Sports tourism industry seeks comeback after worst financial year

GRAND RAPIDS, Mich. (WOOD) — The local sports tourism industry took a big hit in 2020 because of the coronavirus pandemic, making for its worst financial year.

“A typical year, around 50 million (dollars),” said Mike Guswiler with the West Michigan Sports Commission.

Last year, around $13 million was generated as a result of events being canceled due to COVID-19.

The commission usually puts on 90 events per year. That number was cut in half last year.

Even though summer baseball and softball tournaments drew good turnouts last summer, they weren’t a financial success.

“The different ratio of travel teams versus local teams was much higher for local,” Guswiler said. “So, you don’t have as much spending (or) new dollars coming in.”

The commission’s signature event, the Meijer State Games, was also impacted.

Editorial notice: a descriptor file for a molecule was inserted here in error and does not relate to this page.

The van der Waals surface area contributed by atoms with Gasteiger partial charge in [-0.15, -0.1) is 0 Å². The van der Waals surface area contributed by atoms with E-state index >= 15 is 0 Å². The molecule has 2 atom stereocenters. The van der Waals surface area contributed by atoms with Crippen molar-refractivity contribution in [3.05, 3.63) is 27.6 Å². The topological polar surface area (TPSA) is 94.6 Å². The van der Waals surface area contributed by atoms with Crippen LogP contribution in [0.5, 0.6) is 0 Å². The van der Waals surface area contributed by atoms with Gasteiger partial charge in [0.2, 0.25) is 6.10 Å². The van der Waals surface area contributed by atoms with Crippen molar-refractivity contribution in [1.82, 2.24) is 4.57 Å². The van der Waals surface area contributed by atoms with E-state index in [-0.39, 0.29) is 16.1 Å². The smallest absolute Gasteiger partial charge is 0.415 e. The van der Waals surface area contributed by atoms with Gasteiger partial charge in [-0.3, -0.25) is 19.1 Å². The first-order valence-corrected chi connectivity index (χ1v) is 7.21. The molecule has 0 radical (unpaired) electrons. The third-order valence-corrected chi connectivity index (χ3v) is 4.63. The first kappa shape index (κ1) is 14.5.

The 2020 state summer games brought in 8,000 competitors in more than 50 events.

“Some events were able to happen and socially distance, some we had to cancel,” Guswiler said. “We went virtual.”

With high school winter sports back in action and restaurants operating at 25% capacity, the commission hopes it’s a sign of a prosperous year for the sports tourism industry.

“The lodging tax, that’s how we get a prominent amount of our funding,” Guswiler said. “If we don’t have people staying in our hotels, our funding goes down.”

One of the biggest events scheduled for 2021 is the NCAA Division II outdoor track and field championships in late May.

“That’ll bring almost 2,000 athletes to town,” Guswiler said. “That’s a big one.”

He understands though, everything depends on how COVID-19 numbers trend in the long run.

“We all know we have to play our part. It’s masks, social distancing and vaccinations,” Guswiler said. That’s going to be a key for us moving forward.”